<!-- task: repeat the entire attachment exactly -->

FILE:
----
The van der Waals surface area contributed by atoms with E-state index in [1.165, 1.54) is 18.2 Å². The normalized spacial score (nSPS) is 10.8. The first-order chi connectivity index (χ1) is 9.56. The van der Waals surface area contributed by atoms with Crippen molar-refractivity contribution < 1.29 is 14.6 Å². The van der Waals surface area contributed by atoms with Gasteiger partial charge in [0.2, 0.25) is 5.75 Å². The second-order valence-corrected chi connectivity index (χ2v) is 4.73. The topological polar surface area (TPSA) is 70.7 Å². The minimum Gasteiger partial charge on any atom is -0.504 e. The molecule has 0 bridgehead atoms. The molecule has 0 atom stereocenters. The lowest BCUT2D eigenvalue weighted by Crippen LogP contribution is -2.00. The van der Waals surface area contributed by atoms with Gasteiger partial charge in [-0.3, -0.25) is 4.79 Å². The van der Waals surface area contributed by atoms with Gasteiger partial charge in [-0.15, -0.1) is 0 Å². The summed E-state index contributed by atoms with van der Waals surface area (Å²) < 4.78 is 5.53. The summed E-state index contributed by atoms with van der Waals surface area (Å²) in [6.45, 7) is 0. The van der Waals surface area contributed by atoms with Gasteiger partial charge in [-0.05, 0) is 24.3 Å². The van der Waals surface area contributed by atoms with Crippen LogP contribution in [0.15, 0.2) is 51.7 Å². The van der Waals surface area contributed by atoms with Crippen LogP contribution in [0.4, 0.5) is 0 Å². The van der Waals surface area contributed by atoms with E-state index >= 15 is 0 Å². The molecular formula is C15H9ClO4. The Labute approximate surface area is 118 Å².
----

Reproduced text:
The van der Waals surface area contributed by atoms with E-state index in [1.165, 1.54) is 18.2 Å². The normalized spacial score (nSPS) is 10.8. The first-order chi connectivity index (χ1) is 9.56. The van der Waals surface area contributed by atoms with Crippen molar-refractivity contribution < 1.29 is 14.6 Å². The van der Waals surface area contributed by atoms with Gasteiger partial charge in [0.2, 0.25) is 5.75 Å². The second-order valence-corrected chi connectivity index (χ2v) is 4.73. The topological polar surface area (TPSA) is 70.7 Å². The minimum Gasteiger partial charge on any atom is -0.504 e. The molecule has 0 bridgehead atoms. The molecule has 0 atom stereocenters. The lowest BCUT2D eigenvalue weighted by Crippen LogP contribution is -2.00. The van der Waals surface area contributed by atoms with Gasteiger partial charge in [-0.3, -0.25) is 4.79 Å². The van der Waals surface area contributed by atoms with Gasteiger partial charge in [-0.15, -0.1) is 0 Å². The summed E-state index contributed by atoms with van der Waals surface area (Å²) < 4.78 is 5.53. The summed E-state index contributed by atoms with van der Waals surface area (Å²) in [6.45, 7) is 0. The van der Waals surface area contributed by atoms with Gasteiger partial charge in [-0.05, 0) is 24.3 Å². The van der Waals surface area contributed by atoms with Crippen LogP contribution in [0.15, 0.2) is 51.7 Å². The van der Waals surface area contributed by atoms with Crippen LogP contribution in [0.4, 0.5) is 0 Å². The van der Waals surface area contributed by atoms with E-state index >= 15 is 0 Å². The molecular formula is C15H9ClO4. The Labute approximate surface area is 118 Å².